Arthritis Research and Gastrointestinal Event

Trial (TARGET), cardiovascular outcomes:

randomized controlled trial. Lancet

2004; 364: 675–84.

47. Capone M., Tacconelli S., Sciulli M.

et al. Human pharmacology of naproxen

sodium. J Pharmacol Exp Ther

2007; 322 (2): 453-60.

48. Van Hecken A., Schwartz J., Depre M.

et al. Comparative inhibitory activity of rofe-

coxib, meloxicam, diclofenac, ibuprofen, and

naproxen on COX-2 versus COX-1 in healthy

volunteers. J Clin Pharmacol

2000; 40 (10): 1109-20.

49. Hinz B., Cheremina O., Besz D. et al.

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counter doses on cyclooxygenase isoforms in

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2008; 46 (4): 180-6.

50. Schiff M., Hochberg M., Oldenhof J.,

Brune K. Platelet inhibitory effects of OTC

doses of naproxen sodium compared with

prescription dose naproxen sodium and low-

dose aspirin. Curr Med Res Opin

2009; 25 (10): 2471-7.

51. Trelle S., Reichenbach S., Wandel S. et al.

Cardiovascular safety of non-steroidal anti-

inflammatory drugs: network meta-analysis.

BMJ 2011; 342: 7086 doi: 10.1136.

52. Ray W., Varas-Lorenzo C., Chung C.

et al. Cardiovascular risks of nonsteroidal

antiinflammatory drugs in patients after hos-

pitalization for serious coronary heart disease.

Circ Cardiovasc Qual Outcomes

2009; 2 (3): 155–63.

53. Gislason G., Rasmussen J., Abildstrom S.

et al. Increased mortality and cardiovascular

morbidity associated with use of nonsteroidal

anti-inflammatory drugs in chronic heart fail-

ure.Arch Int Med 2009; 169 (2): 141-9.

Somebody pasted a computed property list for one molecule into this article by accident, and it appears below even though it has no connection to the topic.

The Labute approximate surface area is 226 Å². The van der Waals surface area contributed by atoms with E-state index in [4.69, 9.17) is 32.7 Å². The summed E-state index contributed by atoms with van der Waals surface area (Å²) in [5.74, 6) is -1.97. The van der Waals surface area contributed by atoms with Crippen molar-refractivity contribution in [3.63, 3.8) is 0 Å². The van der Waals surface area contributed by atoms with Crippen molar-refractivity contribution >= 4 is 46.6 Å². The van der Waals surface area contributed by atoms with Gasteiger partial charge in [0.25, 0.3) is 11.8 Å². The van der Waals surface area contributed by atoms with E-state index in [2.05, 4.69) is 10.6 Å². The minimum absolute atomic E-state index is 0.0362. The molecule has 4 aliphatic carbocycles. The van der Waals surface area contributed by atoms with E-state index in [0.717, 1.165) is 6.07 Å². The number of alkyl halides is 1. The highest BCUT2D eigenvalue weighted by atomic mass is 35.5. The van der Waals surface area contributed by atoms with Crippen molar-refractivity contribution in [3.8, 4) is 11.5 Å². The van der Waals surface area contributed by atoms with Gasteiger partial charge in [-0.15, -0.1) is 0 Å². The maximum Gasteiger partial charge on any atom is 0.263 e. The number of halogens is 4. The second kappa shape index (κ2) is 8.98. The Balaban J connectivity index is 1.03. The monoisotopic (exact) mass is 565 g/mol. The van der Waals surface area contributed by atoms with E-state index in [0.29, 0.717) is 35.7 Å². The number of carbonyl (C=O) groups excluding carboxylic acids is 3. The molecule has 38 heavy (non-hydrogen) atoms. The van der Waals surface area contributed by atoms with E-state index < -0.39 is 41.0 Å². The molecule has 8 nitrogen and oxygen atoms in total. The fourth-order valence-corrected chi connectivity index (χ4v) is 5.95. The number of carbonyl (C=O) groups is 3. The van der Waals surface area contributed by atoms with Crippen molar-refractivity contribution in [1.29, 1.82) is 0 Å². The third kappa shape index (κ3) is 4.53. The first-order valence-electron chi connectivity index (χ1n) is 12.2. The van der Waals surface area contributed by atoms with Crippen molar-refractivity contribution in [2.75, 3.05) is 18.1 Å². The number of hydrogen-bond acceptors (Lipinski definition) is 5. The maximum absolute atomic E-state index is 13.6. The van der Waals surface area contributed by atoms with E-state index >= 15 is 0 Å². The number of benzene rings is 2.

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Esomeprazole Magnesium Capsule in English – Item

  • Can Esomeprazole Magnesium Capsule be used for erosive esophagitis and gastroesophageal reflux disease?

    Yes, erosive esophagitis and gastroesophageal reflux disease are among the most common reported uses for Esomeprazole Magnesium Capsule.Please do not use Esomeprazole Magnesium Capsule for erosive esophagitis and gastroesophageal reflux disease without consulting first with your doctor. Click here and view the survey results to find out exactly how other users are using Esomeprazole Magnesium Capsule.

  • Is it safe to drive or operate heavy equipment while using this product?

    If you feel drowsiness, dizziness, hypotension, or headache while taking Esomeprazole Magnesium Capsule, then you may need to stop driving and heavy industrial equipment.You should stop driving if taking the drug makes you drowsy, dizzy, or hypotensive. Doctors recommend to stop drinking alcohol with such drugs, because alcohol significantly increases side effects and drowsiness. Please check your body’s response while taking Esomeprazole Magnesium Capsule. Be sure to contact your healthcare professional for advice based on your body and overall health.

  • Is this medication (product) addictive or addictive?

    Most drugs are not addictive or addictive. In most cases, the government classifies drugs that can be addictive as controlled dispensing drugs. For example, an H or X chart in India and an II-V chart in the United States. Please review the information on the drug packaging to make sure this drug is not a controlled drug.Also, do not self-medicate or train your body to medication without consulting your healthcare professional.

  • Can I stop using this product immediately or do I need to slowly stop using it?

    Some drugs need to be discontinued gradually due to the recovery effect. Be sure to contact your healthcare professional for advice based on your body, general health, and other medications you are taking.

  • instructions, application, analogues of the drug, composition, indications, contraindications, side effects in the reference book of medicines from UNIAN

    Application of Ezolong

    Ezolong – composition and release form of the drug

    Ezolong: how to take the drug

    Ezolong – contraindications, side effects

    Ezolong’s analogs

    Ezolong is a drug that is used to treat peptic ulcers and gastroesophageal reflux disease.

    Application of Ezolong

    Indications.

    • Gastroesophageal reflux disease (GERD):
    • – treatment of erosive reflux esophagitis;
    • – long-term treatment to prevent relapse;